A Vermont Castings Resolute Acclaim, with about 1 cu. ft. firebox, and a 6" flue. I had to do a major cleanout of the chimney liner and flue pipes last month:http://handymanwire.com/ubbthreads/ubbth..._Cap#Post701801
I attributed that to not burning hot enough due to our mild winter, and subsequently left the air control on high. Well, late last week we began to notice smoke escaping from around the gaskets and pipe connections.
I let it burn out, and went up on the roof with brush and rods, expecting to find a gooey creosote clog like before. Surprisingly, the brush went all the way down to within 3' of the "T". I went inside, took the cleanout cap off, and snaked upward with a length of BX. I broke up a big clog of solid creosote not more than 4' from the stove!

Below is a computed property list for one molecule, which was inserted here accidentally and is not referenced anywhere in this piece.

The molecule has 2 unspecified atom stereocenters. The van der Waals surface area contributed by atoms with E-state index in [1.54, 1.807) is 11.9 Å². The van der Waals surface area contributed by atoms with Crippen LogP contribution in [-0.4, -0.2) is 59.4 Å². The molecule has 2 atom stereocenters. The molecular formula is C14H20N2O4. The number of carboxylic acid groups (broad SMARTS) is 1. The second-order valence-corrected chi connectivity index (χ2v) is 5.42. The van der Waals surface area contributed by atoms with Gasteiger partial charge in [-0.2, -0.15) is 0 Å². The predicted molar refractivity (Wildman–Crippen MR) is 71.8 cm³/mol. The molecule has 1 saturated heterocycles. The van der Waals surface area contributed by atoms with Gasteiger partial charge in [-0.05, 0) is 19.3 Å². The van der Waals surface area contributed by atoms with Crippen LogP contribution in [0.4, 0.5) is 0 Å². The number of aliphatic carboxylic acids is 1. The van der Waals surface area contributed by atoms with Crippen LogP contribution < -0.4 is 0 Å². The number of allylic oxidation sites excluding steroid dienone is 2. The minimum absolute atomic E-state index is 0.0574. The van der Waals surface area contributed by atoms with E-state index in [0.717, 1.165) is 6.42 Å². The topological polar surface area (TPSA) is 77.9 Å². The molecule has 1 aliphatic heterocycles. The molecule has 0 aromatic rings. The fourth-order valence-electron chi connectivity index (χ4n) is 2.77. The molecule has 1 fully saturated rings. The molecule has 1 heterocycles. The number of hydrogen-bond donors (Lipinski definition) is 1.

I couldn't understand why that should happen until I did a close inspection of the stove and found a 1/4" gap at the bottom of the pipe going into the stove flue collar! I suspect this was allowing room air to be sucked in, bypassing the stove, and cooling the flue gasses. I jammed the pipe into the flue collar, placed a few screws, and taped the joint with aluminum tape. We'll see how that works.
Question: Does anyone have a rule-of-thumb about size of logs in a stove. A 6" log has the same amount of wood whether whole or quartered, but the split pieces have more than 2X the surface area, and will burn faster (and hotter). I think a mistake I've been making is trying to burn logs that are too large for the stove. What say you all?